Migrate data using Amazon EBS to a new running instance in EC2.

Been running mysql server inside Amazon EC2 throught an Elastic Block store and needs to be migrated to a new instance.

The tasks include:

1. Stopping mysql server.

2. Assume /var/lib/mysql and /var/log/mysql are symbolic links to
/ebs1/MYSQLDB/var/lib/mysql and /ebs1/MYSQLDB/var/log/mysq respectively.
Create a snapshot of a volume which is attached to the running instance.

3. Create new Volume from generated snapshot.

4. Install mysql-server. Stop mysql-server first, then

5. Attach new volume to the the new running instance. /dev/sdh and mount to /ebs1 directory.

6. Configure the symlink to /var/log/mysql and /var/lib/mysql point to
/ebs1/MYSQLDB//var/log/mysql and /ebs1/MYSQLDB/var/lib/mysql repectively.

In some cases, I got the error in debian-sys-maint when starting mysql, which can easily fix
by checking the password at /etc/mysql/debian.cnf for Ubuntu machines and granting
admin permissions for this user.

I tried also attaching EBS Volumes with the same data inside and get the error:

   Filesystem "sdi": Disabling barriers, not supported by the underlying device
XFS: Filesystem sdi has duplicate UUID - can't mount
sdi: unknown partition table<br />   

Where my /etc/fstab says:

 # Legacy /etc/fstab
 # Supplied by: ec2-ami-tools-1.3-30748
 /dev/sda1 /     ext3    defaults 1 1
 /dev/sda2 /mnt  ext3    defaults 0 0
 /dev/sda3 swap  swap    defaults 0 0
none      /proc proc    defaults 0 0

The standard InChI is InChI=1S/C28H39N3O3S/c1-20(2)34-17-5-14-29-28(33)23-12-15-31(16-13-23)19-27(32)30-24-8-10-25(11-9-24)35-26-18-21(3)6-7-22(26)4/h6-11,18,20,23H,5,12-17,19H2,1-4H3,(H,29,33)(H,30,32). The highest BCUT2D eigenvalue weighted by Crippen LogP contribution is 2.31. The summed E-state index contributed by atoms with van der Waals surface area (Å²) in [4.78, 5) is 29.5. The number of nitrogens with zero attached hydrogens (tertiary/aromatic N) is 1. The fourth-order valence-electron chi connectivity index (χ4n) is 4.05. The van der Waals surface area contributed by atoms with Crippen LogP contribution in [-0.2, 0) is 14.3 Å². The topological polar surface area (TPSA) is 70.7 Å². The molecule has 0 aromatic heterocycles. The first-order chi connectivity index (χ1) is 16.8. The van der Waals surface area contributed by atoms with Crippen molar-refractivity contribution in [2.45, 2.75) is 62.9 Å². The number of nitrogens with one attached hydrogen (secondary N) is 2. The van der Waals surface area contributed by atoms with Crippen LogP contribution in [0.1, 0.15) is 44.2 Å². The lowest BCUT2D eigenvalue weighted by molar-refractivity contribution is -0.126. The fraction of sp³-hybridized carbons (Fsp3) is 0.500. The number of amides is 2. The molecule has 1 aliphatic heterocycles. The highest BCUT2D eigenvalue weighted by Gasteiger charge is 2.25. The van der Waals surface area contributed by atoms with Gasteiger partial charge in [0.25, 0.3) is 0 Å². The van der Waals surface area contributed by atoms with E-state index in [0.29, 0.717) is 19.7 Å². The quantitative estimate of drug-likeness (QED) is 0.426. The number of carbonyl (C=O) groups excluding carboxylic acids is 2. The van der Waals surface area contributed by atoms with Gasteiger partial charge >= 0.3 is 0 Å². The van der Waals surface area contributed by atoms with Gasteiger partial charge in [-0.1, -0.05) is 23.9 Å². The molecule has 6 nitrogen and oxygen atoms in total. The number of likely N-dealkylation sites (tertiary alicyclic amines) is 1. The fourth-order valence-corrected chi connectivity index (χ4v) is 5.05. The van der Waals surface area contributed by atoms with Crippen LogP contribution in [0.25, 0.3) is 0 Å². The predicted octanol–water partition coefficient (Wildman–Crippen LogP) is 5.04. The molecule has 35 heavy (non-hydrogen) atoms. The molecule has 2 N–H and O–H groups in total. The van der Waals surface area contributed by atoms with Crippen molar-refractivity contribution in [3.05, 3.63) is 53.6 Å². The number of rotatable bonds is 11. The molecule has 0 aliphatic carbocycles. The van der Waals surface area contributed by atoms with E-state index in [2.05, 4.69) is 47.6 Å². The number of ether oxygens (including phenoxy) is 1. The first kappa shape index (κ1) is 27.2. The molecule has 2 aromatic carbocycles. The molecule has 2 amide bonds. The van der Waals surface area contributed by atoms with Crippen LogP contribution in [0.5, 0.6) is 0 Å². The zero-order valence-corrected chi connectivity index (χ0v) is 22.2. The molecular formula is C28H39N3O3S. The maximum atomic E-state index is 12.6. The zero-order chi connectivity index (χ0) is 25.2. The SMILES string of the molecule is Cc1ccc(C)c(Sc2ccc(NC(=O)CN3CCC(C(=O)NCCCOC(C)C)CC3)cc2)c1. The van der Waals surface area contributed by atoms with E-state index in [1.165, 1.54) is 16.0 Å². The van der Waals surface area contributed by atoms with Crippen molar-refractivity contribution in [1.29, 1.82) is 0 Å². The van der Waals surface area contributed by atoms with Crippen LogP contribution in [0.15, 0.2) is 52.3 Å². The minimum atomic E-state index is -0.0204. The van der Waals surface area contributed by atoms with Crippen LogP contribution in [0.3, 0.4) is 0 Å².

none      /sys  sysfs   defaults 0 0
/dev/sdh /ebs1 xfs noatime 0 0
/dev/sdi /ebs2 xfs noatime 0 0

To get the /ebs2 work, I need to add nouuid to fstab options.

   /dev/sdi /ebs2 xfs noatime,nouuid 0 0


3 thoughts on “Migrate data using Amazon EBS to a new running instance in EC2.

  1. Alex Dumont

    Through what I understand you’re doing more a clonation than a migration, aren’t you?

    I mean, by cloning ebs1 to ebs2, you end with 2 EBS. What for? Just for rollback purpose in case of failure in your migration process? Or is it in order to run 2 instances of MySQL on the (inicially at least) same set of data?

    Just curious 😉


    PS: Didn’t know this EBS thing. I’ll have to investigate. Is it exclusive for EC2 machines or can you attach an EBS to a physical box, at home for example?

  2. rodney Post author

    Hi Alex,

    Thanks for dropping by.

    It’s more of cloning the two EBS containing Mysql data, to run a master-slave setup thing 🙂

    After some more readings, mysql-ec2-ebs tutorial, I’ve realized there’s a xfs snaphot program I can use here to do freeze and create EBS snapshot easily.

    I was testing to attached them on the same EC2 instance :). Attaching the new EBS to another instance works normally though.

    EBS is exclusive to EC2. EBS is like a disk storage device. Hmm.. I/O performance and latency if attach at any local physical machine might be slower but that sounds possible. What do you think of having 1terabyte data volume where you can attached to your laptop anytime and wherever you are? 🙂


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